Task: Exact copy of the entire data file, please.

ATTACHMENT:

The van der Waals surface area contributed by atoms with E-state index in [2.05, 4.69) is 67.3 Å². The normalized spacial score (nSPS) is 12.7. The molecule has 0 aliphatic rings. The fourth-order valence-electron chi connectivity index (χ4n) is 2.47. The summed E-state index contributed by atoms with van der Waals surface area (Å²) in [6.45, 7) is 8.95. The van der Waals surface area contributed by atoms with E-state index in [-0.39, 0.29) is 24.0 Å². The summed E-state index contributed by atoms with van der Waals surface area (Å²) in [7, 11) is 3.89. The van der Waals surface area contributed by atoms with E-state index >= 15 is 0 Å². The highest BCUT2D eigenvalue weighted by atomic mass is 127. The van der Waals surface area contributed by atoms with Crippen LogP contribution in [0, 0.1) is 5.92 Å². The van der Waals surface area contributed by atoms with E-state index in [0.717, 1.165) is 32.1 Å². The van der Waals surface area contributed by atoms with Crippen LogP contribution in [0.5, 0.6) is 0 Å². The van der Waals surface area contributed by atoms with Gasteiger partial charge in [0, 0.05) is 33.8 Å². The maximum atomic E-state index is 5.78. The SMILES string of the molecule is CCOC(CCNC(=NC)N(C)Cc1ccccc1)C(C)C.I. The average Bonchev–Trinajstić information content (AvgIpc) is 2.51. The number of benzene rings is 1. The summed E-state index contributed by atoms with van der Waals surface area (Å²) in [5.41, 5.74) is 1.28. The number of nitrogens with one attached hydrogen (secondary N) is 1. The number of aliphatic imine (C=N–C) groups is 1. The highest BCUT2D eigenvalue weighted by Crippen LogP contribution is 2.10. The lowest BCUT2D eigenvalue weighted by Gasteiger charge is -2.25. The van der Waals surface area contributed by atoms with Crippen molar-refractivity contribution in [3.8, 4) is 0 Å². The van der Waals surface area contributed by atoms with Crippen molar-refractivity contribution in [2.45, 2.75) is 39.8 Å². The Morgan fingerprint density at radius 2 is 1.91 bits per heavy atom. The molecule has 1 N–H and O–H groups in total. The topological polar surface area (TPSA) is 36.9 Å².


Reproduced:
The van der Waals surface area contributed by atoms with E-state index in [2.05, 4.69) is 67.3 Å². The normalized spacial score (nSPS) is 12.7. The molecule has 0 aliphatic rings. The fourth-order valence-electron chi connectivity index (χ4n) is 2.47. The summed E-state index contributed by atoms with van der Waals surface area (Å²) in [6.45, 7) is 8.95. The van der Waals surface area contributed by atoms with E-state index in [-0.39, 0.29) is 24.0 Å². The summed E-state index contributed by atoms with van der Waals surface area (Å²) in [7, 11) is 3.89. The van der Waals surface area contributed by atoms with E-state index >= 15 is 0 Å². The highest BCUT2D eigenvalue weighted by atomic mass is 127. The van der Waals surface area contributed by atoms with Crippen LogP contribution in [0, 0.1) is 5.92 Å². The van der Waals surface area contributed by atoms with E-state index in [0.717, 1.165) is 32.1 Å². The van der Waals surface area contributed by atoms with Crippen LogP contribution in [0.5, 0.6) is 0 Å². The van der Waals surface area contributed by atoms with Gasteiger partial charge in [0, 0.05) is 33.8 Å². The maximum atomic E-state index is 5.78. The SMILES string of the molecule is CCOC(CCNC(=NC)N(C)Cc1ccccc1)C(C)C.I. The average Bonchev–Trinajstić information content (AvgIpc) is 2.51. The number of benzene rings is 1. The summed E-state index contributed by atoms with van der Waals surface area (Å²) in [5.41, 5.74) is 1.28. The number of nitrogens with one attached hydrogen (secondary N) is 1. The number of aliphatic imine (C=N–C) groups is 1. The highest BCUT2D eigenvalue weighted by Crippen LogP contribution is 2.10. The lowest BCUT2D eigenvalue weighted by Gasteiger charge is -2.25. The van der Waals surface area contributed by atoms with Crippen molar-refractivity contribution in [3.8, 4) is 0 Å². The van der Waals surface area contributed by atoms with Crippen molar-refractivity contribution in [2.45, 2.75) is 39.8 Å². The Morgan fingerprint density at radius 2 is 1.91 bits per heavy atom. The molecule has 1 N–H and O–H groups in total. The topological polar surface area (TPSA) is 36.9 Å².